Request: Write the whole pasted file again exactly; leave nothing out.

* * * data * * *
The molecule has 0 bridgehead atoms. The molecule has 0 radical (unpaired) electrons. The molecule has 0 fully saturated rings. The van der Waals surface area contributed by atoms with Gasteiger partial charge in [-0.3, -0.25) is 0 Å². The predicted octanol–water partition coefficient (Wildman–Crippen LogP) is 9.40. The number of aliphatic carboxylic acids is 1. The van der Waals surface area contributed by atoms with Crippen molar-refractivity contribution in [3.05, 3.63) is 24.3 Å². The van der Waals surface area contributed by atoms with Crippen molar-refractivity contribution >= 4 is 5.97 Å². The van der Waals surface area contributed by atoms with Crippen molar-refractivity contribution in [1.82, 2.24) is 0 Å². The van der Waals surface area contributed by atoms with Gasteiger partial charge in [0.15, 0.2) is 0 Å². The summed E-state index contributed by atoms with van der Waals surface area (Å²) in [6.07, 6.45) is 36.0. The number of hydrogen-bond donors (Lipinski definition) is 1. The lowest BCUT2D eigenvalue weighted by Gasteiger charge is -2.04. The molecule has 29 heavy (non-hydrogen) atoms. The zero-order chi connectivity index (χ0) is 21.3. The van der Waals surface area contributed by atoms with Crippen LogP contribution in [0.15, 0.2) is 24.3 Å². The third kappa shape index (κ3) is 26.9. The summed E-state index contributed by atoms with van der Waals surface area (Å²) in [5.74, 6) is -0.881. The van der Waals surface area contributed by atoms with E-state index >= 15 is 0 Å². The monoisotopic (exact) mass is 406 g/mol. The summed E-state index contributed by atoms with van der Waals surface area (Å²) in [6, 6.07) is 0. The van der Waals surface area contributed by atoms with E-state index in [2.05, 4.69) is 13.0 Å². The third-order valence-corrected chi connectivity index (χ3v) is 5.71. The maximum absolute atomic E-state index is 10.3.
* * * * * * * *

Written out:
The molecule has 0 bridgehead atoms. The molecule has 0 radical (unpaired) electrons. The molecule has 0 fully saturated rings. The van der Waals surface area contributed by atoms with Gasteiger partial charge in [-0.3, -0.25) is 0 Å². The predicted octanol–water partition coefficient (Wildman–Crippen LogP) is 9.40. The number of aliphatic carboxylic acids is 1. The van der Waals surface area contributed by atoms with Crippen molar-refractivity contribution in [3.05, 3.63) is 24.3 Å². The van der Waals surface area contributed by atoms with Crippen molar-refractivity contribution >= 4 is 5.97 Å². The van der Waals surface area contributed by atoms with Crippen molar-refractivity contribution in [1.82, 2.24) is 0 Å². The van der Waals surface area contributed by atoms with Gasteiger partial charge in [0.15, 0.2) is 0 Å². The summed E-state index contributed by atoms with van der Waals surface area (Å²) in [6.07, 6.45) is 36.0. The number of hydrogen-bond donors (Lipinski definition) is 1. The lowest BCUT2D eigenvalue weighted by Gasteiger charge is -2.04. The molecule has 29 heavy (non-hydrogen) atoms. The zero-order chi connectivity index (χ0) is 21.3. The van der Waals surface area contributed by atoms with Crippen LogP contribution in [0.15, 0.2) is 24.3 Å². The third kappa shape index (κ3) is 26.9. The summed E-state index contributed by atoms with van der Waals surface area (Å²) in [5.74, 6) is -0.881. The van der Waals surface area contributed by atoms with E-state index >= 15 is 0 Å². The monoisotopic (exact) mass is 406 g/mol. The summed E-state index contributed by atoms with van der Waals surface area (Å²) in [6, 6.07) is 0. The van der Waals surface area contributed by atoms with E-state index in [2.05, 4.69) is 13.0 Å². The third-order valence-corrected chi connectivity index (χ3v) is 5.71. The maximum absolute atomic E-state index is 10.3.